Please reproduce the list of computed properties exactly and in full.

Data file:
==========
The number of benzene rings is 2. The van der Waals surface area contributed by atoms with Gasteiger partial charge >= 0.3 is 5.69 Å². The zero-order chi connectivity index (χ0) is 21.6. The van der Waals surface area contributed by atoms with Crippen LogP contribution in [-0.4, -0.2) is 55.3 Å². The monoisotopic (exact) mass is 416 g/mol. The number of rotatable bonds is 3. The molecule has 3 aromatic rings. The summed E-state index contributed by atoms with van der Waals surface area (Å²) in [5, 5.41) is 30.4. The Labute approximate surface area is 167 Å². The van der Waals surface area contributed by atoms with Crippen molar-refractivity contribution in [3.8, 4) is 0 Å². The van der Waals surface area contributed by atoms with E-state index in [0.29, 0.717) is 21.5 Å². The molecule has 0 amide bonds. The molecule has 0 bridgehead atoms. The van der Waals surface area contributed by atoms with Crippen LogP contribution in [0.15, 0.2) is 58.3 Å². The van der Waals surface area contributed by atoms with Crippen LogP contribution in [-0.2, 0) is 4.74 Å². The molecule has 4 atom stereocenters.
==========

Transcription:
The number of benzene rings is 2. The van der Waals surface area contributed by atoms with Gasteiger partial charge >= 0.3 is 5.69 Å². The zero-order chi connectivity index (χ0) is 21.6. The van der Waals surface area contributed by atoms with Crippen LogP contribution in [-0.4, -0.2) is 55.3 Å². The monoisotopic (exact) mass is 416 g/mol. The number of rotatable bonds is 3. The molecule has 3 aromatic rings. The summed E-state index contributed by atoms with van der Waals surface area (Å²) in [5, 5.41) is 30.4. The Labute approximate surface area is 167 Å². The van der Waals surface area contributed by atoms with Crippen molar-refractivity contribution in [3.8, 4) is 0 Å². The van der Waals surface area contributed by atoms with E-state index in [0.29, 0.717) is 21.5 Å². The molecule has 0 amide bonds. The molecule has 0 bridgehead atoms. The van der Waals surface area contributed by atoms with Crippen LogP contribution in [0.15, 0.2) is 58.3 Å². The van der Waals surface area contributed by atoms with Crippen LogP contribution in [-0.2, 0) is 4.74 Å². The molecule has 4 atom stereocenters.